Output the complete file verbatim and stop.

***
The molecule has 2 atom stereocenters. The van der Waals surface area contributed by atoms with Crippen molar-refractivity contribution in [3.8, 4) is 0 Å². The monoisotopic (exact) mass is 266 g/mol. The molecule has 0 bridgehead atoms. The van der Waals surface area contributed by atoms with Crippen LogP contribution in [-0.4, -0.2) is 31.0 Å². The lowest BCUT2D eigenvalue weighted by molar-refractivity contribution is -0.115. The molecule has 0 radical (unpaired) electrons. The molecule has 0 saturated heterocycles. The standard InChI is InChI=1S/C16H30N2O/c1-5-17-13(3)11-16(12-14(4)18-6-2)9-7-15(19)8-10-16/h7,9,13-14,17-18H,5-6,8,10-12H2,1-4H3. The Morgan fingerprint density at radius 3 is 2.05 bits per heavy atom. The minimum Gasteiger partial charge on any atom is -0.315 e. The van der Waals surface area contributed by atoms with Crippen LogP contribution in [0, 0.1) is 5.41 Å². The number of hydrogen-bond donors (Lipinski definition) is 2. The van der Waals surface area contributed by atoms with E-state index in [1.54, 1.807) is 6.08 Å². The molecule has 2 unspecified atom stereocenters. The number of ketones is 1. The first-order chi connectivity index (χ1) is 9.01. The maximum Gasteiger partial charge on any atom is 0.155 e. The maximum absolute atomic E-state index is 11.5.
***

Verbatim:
The molecule has 2 atom stereocenters. The van der Waals surface area contributed by atoms with Crippen molar-refractivity contribution in [3.8, 4) is 0 Å². The monoisotopic (exact) mass is 266 g/mol. The molecule has 0 bridgehead atoms. The van der Waals surface area contributed by atoms with Crippen LogP contribution in [-0.4, -0.2) is 31.0 Å². The lowest BCUT2D eigenvalue weighted by molar-refractivity contribution is -0.115. The molecule has 0 radical (unpaired) electrons. The molecule has 0 saturated heterocycles. The standard InChI is InChI=1S/C16H30N2O/c1-5-17-13(3)11-16(12-14(4)18-6-2)9-7-15(19)8-10-16/h7,9,13-14,17-18H,5-6,8,10-12H2,1-4H3. The Morgan fingerprint density at radius 3 is 2.05 bits per heavy atom. The minimum Gasteiger partial charge on any atom is -0.315 e. The van der Waals surface area contributed by atoms with Crippen LogP contribution in [0, 0.1) is 5.41 Å². The number of hydrogen-bond donors (Lipinski definition) is 2. The van der Waals surface area contributed by atoms with E-state index in [1.54, 1.807) is 6.08 Å². The molecule has 2 unspecified atom stereocenters. The number of ketones is 1. The first-order chi connectivity index (χ1) is 9.01. The maximum Gasteiger partial charge on any atom is 0.155 e. The maximum absolute atomic E-state index is 11.5.